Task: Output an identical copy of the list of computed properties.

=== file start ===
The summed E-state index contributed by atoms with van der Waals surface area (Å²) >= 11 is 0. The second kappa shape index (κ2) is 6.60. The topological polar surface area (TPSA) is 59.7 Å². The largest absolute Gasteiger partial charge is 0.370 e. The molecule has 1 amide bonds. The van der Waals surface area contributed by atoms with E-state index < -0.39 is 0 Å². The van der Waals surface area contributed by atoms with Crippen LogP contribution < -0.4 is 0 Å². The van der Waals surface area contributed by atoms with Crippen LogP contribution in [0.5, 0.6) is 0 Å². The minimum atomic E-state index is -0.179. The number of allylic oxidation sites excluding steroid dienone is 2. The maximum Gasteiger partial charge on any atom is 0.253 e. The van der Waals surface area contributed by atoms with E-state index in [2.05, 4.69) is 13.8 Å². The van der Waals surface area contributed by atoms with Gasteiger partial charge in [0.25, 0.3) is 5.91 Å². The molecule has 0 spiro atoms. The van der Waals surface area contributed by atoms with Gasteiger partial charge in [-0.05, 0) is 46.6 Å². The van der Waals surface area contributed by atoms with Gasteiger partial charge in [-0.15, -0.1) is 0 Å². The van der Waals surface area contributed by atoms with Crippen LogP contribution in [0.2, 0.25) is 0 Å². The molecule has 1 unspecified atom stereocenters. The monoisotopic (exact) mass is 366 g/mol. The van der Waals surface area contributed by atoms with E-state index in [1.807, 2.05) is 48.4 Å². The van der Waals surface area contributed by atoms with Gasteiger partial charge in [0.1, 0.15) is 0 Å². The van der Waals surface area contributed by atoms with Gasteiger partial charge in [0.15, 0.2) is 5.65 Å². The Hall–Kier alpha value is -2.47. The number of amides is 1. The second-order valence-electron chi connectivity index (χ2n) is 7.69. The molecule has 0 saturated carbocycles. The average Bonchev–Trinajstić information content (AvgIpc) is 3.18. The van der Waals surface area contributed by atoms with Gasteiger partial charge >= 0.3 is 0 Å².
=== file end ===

The summed E-state index contributed by atoms with van der Waals surface area (Å²) >= 11 is 0. The second kappa shape index (κ2) is 6.60. The topological polar surface area (TPSA) is 59.7 Å². The largest absolute Gasteiger partial charge is 0.370 e. The molecule has 1 amide bonds. The van der Waals surface area contributed by atoms with E-state index < -0.39 is 0 Å². The van der Waals surface area contributed by atoms with Crippen LogP contribution < -0.4 is 0 Å². The van der Waals surface area contributed by atoms with Crippen LogP contribution in [0.5, 0.6) is 0 Å². The minimum atomic E-state index is -0.179. The number of allylic oxidation sites excluding steroid dienone is 2. The maximum Gasteiger partial charge on any atom is 0.253 e. The van der Waals surface area contributed by atoms with E-state index in [2.05, 4.69) is 13.8 Å². The van der Waals surface area contributed by atoms with Gasteiger partial charge in [0.25, 0.3) is 5.91 Å². The molecule has 0 spiro atoms. The van der Waals surface area contributed by atoms with Gasteiger partial charge in [-0.05, 0) is 46.6 Å². The van der Waals surface area contributed by atoms with Gasteiger partial charge in [-0.15, -0.1) is 0 Å². The van der Waals surface area contributed by atoms with Crippen LogP contribution in [0.2, 0.25) is 0 Å². The molecule has 1 unspecified atom stereocenters. The monoisotopic (exact) mass is 366 g/mol. The van der Waals surface area contributed by atoms with E-state index in [1.807, 2.05) is 48.4 Å². The van der Waals surface area contributed by atoms with Gasteiger partial charge in [0.1, 0.15) is 0 Å². The van der Waals surface area contributed by atoms with Gasteiger partial charge in [0.15, 0.2) is 5.65 Å². The Hall–Kier alpha value is -2.47. The number of amides is 1. The second-order valence-electron chi connectivity index (χ2n) is 7.69. The molecule has 0 saturated carbocycles. The average Bonchev–Trinajstić information content (AvgIpc) is 3.18. The van der Waals surface area contributed by atoms with Gasteiger partial charge >= 0.3 is 0 Å².